Praxes of popular culture

Broj 1 - Godina 9 - 12/2018

Uvodnik

Years after the Frankfurt School, Roland Barthes’s work, Laura Mulvey’s film analysis, The Centre for Contemporary Cultural Studies, various essential books and readers on popular culture, countless conferences and gatherings on popular culture that have taken place all over the world, it may seem that trying to point out the importance of popular culture in yet another scholarly journal is mundane. However, certain phenomena prove that this kind of topic is a necessity: the omnipresence of comic-book adaptations – such as the recent Black Panther phenomenon that has many global and local social, cultural, political, and economic implications, not least through the money-making promotions of certain kinds of active citizenship (NGOs’ promoted voter registration in theaters) – or videogame adaptations and rampant sexism and racism in one of the most successful industries of the day, or constant claims about the connection between mental health issues and video games, as well as the ongoing on- and offline struggle to give the neglected, minor voices their representation in popular products, or the timely #MeToo movement that called out Hollywood first and then almost entire creative industries on violence, coercion, and taking advantage over women. Popular culture is an industry as well as a community; it is profitable and it is marginal; it is equally monumental and trivial. The truth behind one of the most analyzed aspects of human culture today shows that it is ever-changing, transformative, that it is one of the most productive praxes for creators and audience alike, and, in the end, that it has important social, cultural, political, and economic effects, simultaneously producing affects and emotionality. ..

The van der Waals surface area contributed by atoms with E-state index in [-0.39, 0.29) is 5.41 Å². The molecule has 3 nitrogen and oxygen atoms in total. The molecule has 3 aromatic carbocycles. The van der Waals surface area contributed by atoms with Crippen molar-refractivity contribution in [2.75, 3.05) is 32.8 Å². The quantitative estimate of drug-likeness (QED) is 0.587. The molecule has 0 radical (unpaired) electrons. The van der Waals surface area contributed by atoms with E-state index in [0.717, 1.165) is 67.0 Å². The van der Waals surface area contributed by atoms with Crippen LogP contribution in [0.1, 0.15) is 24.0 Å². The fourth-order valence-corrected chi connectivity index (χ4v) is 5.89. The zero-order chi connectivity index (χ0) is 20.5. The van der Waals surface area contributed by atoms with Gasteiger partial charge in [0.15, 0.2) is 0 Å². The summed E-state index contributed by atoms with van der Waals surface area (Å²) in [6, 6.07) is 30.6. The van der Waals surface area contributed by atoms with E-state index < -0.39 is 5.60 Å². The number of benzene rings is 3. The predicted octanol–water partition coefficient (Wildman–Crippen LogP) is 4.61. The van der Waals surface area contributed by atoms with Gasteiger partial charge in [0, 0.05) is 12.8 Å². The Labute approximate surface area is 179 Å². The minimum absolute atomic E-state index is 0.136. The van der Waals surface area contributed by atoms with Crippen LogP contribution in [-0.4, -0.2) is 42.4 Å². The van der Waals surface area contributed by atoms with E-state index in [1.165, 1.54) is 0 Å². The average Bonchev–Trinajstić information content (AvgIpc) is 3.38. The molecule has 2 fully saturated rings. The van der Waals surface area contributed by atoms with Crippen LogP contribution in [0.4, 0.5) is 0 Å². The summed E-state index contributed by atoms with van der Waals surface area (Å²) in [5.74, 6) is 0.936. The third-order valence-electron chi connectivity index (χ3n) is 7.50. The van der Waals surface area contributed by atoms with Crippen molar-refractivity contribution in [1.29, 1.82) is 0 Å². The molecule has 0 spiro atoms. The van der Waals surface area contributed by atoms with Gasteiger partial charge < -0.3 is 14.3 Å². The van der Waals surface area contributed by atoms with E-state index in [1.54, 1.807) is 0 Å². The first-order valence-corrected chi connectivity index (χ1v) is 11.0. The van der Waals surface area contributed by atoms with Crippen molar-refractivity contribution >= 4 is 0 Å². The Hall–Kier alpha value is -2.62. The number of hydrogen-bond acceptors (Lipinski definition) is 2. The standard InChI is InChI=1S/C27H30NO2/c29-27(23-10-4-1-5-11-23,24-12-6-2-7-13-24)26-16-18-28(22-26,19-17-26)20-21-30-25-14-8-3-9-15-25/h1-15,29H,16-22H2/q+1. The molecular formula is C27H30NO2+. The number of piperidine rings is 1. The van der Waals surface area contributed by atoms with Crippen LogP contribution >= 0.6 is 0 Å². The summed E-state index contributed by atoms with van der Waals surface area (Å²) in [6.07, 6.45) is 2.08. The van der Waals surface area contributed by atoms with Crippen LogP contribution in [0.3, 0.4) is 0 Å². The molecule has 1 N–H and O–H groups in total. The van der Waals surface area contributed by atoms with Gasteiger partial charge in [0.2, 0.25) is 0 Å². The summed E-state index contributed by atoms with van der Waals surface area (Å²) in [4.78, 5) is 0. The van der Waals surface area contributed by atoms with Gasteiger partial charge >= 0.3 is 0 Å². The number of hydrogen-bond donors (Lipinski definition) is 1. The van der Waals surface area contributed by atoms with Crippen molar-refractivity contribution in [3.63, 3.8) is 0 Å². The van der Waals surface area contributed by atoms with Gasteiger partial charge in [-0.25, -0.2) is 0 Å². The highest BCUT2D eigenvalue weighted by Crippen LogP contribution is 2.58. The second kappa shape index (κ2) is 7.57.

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Izdvojeno

Contrary to common understanding that an objective is a distinctive feature of every game, the success of process-oriented games (Nielson et al.) shows that linear narratives are not the only way to tell game stories. The Last of Us, despite being a goal-oriented video game, undermines the focus on its objective of “saving humanity” by refusing to let the player fulfil that goal. Saving humanity is a “noble” sentiment that is not only a “universal” moral value but one of import from a biological standpoint. This paper argues that the game’s insistence on making “questionable” choices on behalf of the player and its depiction of a selection of contrasting social structures are a narrative ruse to unsettle ethical complacencies of the generic player, who brings to the game such moral systems to analyze the game as are incompatible with its temporal and spatial specificity. The question of the admissibility of textual analyses based on external moral parameters is of relevance not exclusively to literary studies but to narratives in new audio-visual media as well. This paper attempts to place player reactions to the questionable character choices at the heart of the game story in a continuum between absolute player identification with narrative elements and complete detachment from the game narrative which facilitates play in an objective manner. This study employs a close analysis of the game text and player vis-a-vis critic responses to the narrative peculiarities of this game. ...